Video: MATH-ALG+GEO-2018-S1-Q02

Which of the following is equal to 𝑒^πœƒπ‘– + 𝑒^βˆ’πœƒπ‘–? [A] 𝑒^2πœƒπ‘– [B] 2cos πœƒ [C] 2sin πœƒ [D] 𝑒^βˆ’2πœƒπ‘–

02:53

Video Transcript

Which of the following is equal to 𝑒 to the power of πœƒπ‘– plus 𝑒 to the power of negative πœƒπ‘–? Is it option a) 𝑒 to the power of two πœƒπ‘–, option b) two cos πœƒ, option c) two sin πœƒ, or option d) 𝑒 to the power of negative two πœƒπ‘–.

Now we have 𝑒 to the power of some things. So perhaps, index or exponent laws will help us simplify this expression. But we noticed that the index or exponent in each case is imaginary. We have πœƒ times 𝑖, 𝑖 being the square root of negative one and negative πœƒ times 𝑖. And whenever we see a number raised to the power of an imaginary number or a complex number, we should think of Euler’s formula: 𝑒 to the power of 𝑖π‘₯ equals cos π‘₯ plus 𝑖 sin π‘₯.

We can apply this to 𝑒 to the πœƒπ‘–. πœƒπ‘– is just 𝑖 times πœƒ. And so, we substitute πœƒ for π‘₯ in Euler’s formula to find that 𝑒 to the πœƒπ‘– is cos πœƒ plus 𝑖 sin πœƒ. Now, for 𝑒 to the power of negative πœƒπ‘–, we can see that π‘₯ is negative πœƒ. And so, we substitute negative πœƒ for π‘₯ in Euler’s formula. Making this substitution then, we get cos of negative πœƒ plus 𝑖 times sin of negative πœƒ. Now, we can rewrite cos of negative πœƒ and sin of negative πœƒ using the odd even identities for trigonometric functions.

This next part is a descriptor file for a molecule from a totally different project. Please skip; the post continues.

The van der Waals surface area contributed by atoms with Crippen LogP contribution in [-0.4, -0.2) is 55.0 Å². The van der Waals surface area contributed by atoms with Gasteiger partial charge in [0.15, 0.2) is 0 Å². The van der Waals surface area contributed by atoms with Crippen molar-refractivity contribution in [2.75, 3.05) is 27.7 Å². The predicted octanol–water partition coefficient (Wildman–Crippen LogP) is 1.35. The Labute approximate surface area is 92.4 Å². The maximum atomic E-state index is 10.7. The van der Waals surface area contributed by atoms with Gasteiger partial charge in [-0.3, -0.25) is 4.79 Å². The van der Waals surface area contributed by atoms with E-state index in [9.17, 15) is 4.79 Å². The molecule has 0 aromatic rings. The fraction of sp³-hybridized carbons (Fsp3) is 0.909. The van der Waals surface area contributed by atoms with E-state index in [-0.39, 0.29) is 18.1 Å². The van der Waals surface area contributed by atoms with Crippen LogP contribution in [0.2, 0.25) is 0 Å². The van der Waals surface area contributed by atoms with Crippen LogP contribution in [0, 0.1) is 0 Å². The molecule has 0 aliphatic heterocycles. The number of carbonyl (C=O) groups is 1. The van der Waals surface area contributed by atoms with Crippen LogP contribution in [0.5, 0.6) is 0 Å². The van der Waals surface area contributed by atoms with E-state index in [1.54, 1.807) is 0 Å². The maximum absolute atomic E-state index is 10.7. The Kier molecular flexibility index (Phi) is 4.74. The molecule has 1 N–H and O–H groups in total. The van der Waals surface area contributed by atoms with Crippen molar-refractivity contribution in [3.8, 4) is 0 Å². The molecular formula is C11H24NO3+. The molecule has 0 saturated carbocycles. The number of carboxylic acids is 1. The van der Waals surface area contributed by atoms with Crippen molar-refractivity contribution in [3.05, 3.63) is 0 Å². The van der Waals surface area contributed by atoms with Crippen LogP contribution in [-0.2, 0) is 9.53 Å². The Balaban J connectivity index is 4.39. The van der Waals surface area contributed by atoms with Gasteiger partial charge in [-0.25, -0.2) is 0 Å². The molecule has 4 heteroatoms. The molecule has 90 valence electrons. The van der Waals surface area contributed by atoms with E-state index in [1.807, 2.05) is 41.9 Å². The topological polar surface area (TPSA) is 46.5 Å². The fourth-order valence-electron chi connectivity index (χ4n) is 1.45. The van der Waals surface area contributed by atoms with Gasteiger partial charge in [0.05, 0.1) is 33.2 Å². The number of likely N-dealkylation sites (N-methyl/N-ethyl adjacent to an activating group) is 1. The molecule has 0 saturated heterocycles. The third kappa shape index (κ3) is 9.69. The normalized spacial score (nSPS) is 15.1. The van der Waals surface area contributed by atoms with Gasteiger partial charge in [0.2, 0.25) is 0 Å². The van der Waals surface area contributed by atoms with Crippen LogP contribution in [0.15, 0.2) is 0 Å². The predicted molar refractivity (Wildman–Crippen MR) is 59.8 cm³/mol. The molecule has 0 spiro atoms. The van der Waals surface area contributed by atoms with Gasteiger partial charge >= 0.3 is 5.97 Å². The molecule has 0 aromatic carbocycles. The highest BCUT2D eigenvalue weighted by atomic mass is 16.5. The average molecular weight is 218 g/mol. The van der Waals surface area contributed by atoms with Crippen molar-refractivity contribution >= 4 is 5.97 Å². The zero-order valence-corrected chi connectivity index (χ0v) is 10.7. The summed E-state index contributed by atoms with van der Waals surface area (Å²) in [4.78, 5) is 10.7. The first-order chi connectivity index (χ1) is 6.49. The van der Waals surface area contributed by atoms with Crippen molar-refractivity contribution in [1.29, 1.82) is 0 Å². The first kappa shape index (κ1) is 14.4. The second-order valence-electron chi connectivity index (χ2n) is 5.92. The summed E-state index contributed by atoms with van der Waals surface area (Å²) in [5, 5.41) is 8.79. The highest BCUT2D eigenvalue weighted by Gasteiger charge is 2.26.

Sin is an odd function. And so, sin of negative π‘₯ is negative sin of π‘₯, whereas cos is an even function. And so, cos of negative π‘₯ is just cos of π‘₯. cos of negative πœƒ is therefore just cos πœƒ. And similarly, sin of negative πœƒ is negative sin πœƒ. Making the substitution then, we get cos πœƒ plus 𝑖 sin πœƒ plus cos πœƒ minus 𝑖 sin πœƒ. You might in fact really have known that 𝑒 to the power of negative 𝑖π‘₯ is cos π‘₯ minus 𝑖 sin π‘₯. Now, we see that there is some cancelation: a plus 𝑖 sin πœƒ cancels with a minus 𝑖 sin πœƒ. And we’re left with cos πœƒ plus cos πœƒ which is of course two cos πœƒ. So our answer is option b. 𝑒 to the power of πœƒπ‘– plus 𝑒 to the power of negative πœƒπ‘– is two cos πœƒ.

Just as a remark, you might notice that if you divide both sides by two, you get the very useful identity cos πœƒ equals 𝑒 to the πœƒπ‘– plus 𝑒 to the negative πœƒπ‘– over two. The equivalent results for sin is that sin πœƒ equals 𝑒 to the πœƒπ‘– minus 𝑒 to the negative πœƒπ‘– all over two 𝑖. This can be proved in a similar way.

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